Adams is much too empathetic a photographer to delve fully into these analogies and the misanthropy therein. His portraits of diners in Eden, Colorado (1968) may be faceless, but they show an undoubted skill and an eye for unique human characteristics; hair, fashion, posture and the much deeper little touches that make us individuals. Even when he captures the apparently soulless, his photographs invest the occupants and settings with soul, or rather locate it where it is hidden. His Pikes Peak, Colorado Springs, Colorado (1969) shot of a petrol station at dusk has the feel of a luminescent secular shrine. There is real, palpable joy frozen in the fairground of Longmont, Colorado (1979). In Denver, Colorado (c1981), we even have the ludicrous heart-warming everyday Pietà; this time, comedy compared with the tragedy of old. We have erected drive-in cafes where the buffalo once roamed, to say nothing of the dinosaurs. In a confession, to ourselves primarily, but perhaps to another (Methodist Church, Bowen, Colorado, 1965), we might say: “Well, we’re human, what else could we do?”

That is not to say we are to be absolved of our sins. With Burning oil sludge, north of Denver, Colorado (1973-74), Adams is unequivocal about our tendency to ruin, in a landscape that seems both biblical and intrinsically modern. With Quarried Mesa Top, Pueblo County, Colorado (1978), we discern patterns made by tyremarks in the dust near a precipice. The message goes without saying, though echoes of the Nazca lines can be faintly distinguished. Here, the purpose was not art or communication with some celestial being, but straightforward brute commerce. Adams cannot help but capture the beauty of the scenes of destruction because, worryingly for us, they are beautiful.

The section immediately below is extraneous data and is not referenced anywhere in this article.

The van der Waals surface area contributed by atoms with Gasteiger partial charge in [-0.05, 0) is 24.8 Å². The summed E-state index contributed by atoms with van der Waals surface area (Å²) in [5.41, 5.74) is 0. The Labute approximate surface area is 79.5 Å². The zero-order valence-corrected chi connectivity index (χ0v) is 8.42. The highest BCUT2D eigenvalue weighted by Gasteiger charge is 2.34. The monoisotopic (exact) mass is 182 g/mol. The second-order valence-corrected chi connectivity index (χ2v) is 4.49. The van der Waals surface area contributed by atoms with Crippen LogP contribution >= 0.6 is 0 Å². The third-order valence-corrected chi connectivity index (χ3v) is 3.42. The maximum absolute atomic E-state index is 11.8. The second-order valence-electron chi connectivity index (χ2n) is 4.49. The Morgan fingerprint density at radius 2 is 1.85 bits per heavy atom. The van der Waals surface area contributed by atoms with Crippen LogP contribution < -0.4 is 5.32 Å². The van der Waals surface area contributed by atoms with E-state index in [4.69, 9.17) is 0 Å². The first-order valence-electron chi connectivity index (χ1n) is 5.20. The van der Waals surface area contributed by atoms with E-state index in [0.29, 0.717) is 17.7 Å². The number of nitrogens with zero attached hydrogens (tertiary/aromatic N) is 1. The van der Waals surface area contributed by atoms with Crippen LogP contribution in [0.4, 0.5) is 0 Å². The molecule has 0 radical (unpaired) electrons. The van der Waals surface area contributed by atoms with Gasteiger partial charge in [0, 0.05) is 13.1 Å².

In Neahkahnie Mountain, Oregon (2004), we gaze at the timeless simplicity of leaves, resonant through their placing in time and space in the title, but also because of their condition. They are half-eaten by unseen pests but they still survive, connected to the plant; an appropriately humble symbol for our tenuous existence with the Earth. In Interstate 25, Eden, Colorado (1968), there are a few wisps of cloud, a semi-arid plain and a sign marking out Eden. It is only by examining the side of the road the camera is on that it becomes apparent that this prospect is one we are glancing at while exiting not arriving. We have left Eden, if we ever were there and there is no turning back.

“Are there affirmable days or places in our deteriorating world?” Adams has asked in text. In his marvellous photography, he has answered in the affirmative, to the extent of casting doubt on whether the world is deteriorating at all. Instead, there seem to be cycles of growth and ruin, with beauty always there to be found amid the wreckage. While balance may seem elusive, it has been this way since time immemorial and will remain so, as his pictures imply. For a species miraculously clinging to an exquisite rock in space, there seems little other choice than to enjoy the view while it lasts.